> dimes and then insert a two digit number, so the output only specifies
                  > the whole dollar portion (which is 0).
                  >
                  > For the record, \d\d is functionally equivalent to \d{2} but when
                  > matching two to three characters I tend to just specify it like I did.
                  > I think it makes it more readable. But neither is more or less correct.
                  >
                  > Now, I could have ended there and fully answered your request, but I
                  > felt that in the event you had a three digit cents specification
                  > somewhere that you would want it changed (not likely, but possible) I
                  > finished with the last one too. What it does is find anything that is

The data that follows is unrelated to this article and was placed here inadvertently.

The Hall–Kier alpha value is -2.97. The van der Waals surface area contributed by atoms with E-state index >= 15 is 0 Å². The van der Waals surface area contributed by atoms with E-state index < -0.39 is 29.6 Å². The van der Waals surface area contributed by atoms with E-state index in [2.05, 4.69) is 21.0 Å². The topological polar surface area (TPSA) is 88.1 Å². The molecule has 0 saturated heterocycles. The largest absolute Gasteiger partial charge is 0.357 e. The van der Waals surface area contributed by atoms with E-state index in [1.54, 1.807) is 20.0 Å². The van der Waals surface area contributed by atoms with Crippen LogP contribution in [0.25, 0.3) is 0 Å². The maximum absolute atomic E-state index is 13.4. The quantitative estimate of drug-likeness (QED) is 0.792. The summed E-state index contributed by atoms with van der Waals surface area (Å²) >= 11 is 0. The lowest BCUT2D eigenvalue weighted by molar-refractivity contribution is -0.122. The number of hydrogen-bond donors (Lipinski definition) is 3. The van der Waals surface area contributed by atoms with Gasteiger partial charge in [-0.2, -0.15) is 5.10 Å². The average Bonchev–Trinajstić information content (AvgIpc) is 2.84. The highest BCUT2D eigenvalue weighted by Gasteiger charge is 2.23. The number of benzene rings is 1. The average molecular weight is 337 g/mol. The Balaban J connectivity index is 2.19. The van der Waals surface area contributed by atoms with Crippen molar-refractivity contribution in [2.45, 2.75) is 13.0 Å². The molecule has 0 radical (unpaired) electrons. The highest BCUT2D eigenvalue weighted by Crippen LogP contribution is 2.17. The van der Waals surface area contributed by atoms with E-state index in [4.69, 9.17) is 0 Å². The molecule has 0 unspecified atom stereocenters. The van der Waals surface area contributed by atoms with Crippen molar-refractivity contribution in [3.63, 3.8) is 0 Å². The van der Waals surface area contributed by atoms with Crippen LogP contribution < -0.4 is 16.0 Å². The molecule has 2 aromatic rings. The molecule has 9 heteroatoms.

> three or greater digits. It saves the last two digits to $2 and
                  > everything before that to $1.
                  >
                  > \b(\d+)(\d\d)c\b
                  >
                  > Word boundary, Any number of digits (save to $1), two digits (save to
                  > $2), the letter "c", word boundary.
                  >
                  > Then, in the output, since now we have a count of the number of
                  > dollars (in the sequence 1234c that would be 12 dollars) we don't
                  > specify 0 but rather what we discovered.
                  >
                  > And there you have it!
                  >
                  > --Keith
                  >
                  > (Admins, am I allowed to make a product recommendation that's a cheat
                  > sheet for regular expressions?)